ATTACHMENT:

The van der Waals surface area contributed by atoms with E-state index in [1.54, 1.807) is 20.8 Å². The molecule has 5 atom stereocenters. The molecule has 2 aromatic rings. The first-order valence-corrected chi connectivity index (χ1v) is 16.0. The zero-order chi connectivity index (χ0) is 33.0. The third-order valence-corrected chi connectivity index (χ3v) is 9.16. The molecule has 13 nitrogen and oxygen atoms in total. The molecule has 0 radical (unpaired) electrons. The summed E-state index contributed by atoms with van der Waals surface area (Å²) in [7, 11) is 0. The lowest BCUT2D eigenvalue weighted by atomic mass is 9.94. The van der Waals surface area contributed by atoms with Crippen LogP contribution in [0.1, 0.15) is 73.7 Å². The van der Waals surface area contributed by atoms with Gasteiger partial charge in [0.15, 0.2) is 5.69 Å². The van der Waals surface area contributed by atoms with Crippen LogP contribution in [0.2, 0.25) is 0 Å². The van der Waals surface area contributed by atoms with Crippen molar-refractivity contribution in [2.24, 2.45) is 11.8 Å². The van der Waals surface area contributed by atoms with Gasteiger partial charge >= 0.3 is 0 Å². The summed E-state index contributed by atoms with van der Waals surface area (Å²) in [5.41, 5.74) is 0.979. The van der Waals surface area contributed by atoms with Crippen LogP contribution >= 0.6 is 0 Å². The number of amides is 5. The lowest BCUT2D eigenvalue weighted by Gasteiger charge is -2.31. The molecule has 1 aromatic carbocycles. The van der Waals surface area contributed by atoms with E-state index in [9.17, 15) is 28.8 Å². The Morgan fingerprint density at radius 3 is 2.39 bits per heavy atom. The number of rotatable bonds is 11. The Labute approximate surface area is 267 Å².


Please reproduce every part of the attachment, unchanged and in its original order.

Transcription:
The van der Waals surface area contributed by atoms with E-state index in [1.54, 1.807) is 20.8 Å². The molecule has 5 atom stereocenters. The molecule has 2 aromatic rings. The first-order valence-corrected chi connectivity index (χ1v) is 16.0. The zero-order chi connectivity index (χ0) is 33.0. The third-order valence-corrected chi connectivity index (χ3v) is 9.16. The molecule has 13 nitrogen and oxygen atoms in total. The molecule has 0 radical (unpaired) electrons. The summed E-state index contributed by atoms with van der Waals surface area (Å²) in [7, 11) is 0. The lowest BCUT2D eigenvalue weighted by atomic mass is 9.94. The van der Waals surface area contributed by atoms with Crippen LogP contribution in [0.1, 0.15) is 73.7 Å². The van der Waals surface area contributed by atoms with Gasteiger partial charge in [0.15, 0.2) is 5.69 Å². The van der Waals surface area contributed by atoms with Crippen LogP contribution in [0.2, 0.25) is 0 Å². The van der Waals surface area contributed by atoms with Crippen molar-refractivity contribution in [2.24, 2.45) is 11.8 Å². The van der Waals surface area contributed by atoms with Gasteiger partial charge >= 0.3 is 0 Å². The summed E-state index contributed by atoms with van der Waals surface area (Å²) in [5.41, 5.74) is 0.979. The van der Waals surface area contributed by atoms with Crippen LogP contribution >= 0.6 is 0 Å². The number of amides is 5. The lowest BCUT2D eigenvalue weighted by Gasteiger charge is -2.31. The molecule has 1 aromatic carbocycles. The van der Waals surface area contributed by atoms with E-state index in [9.17, 15) is 28.8 Å². The Morgan fingerprint density at radius 3 is 2.39 bits per heavy atom. The number of rotatable bonds is 11. The Labute approximate surface area is 267 Å².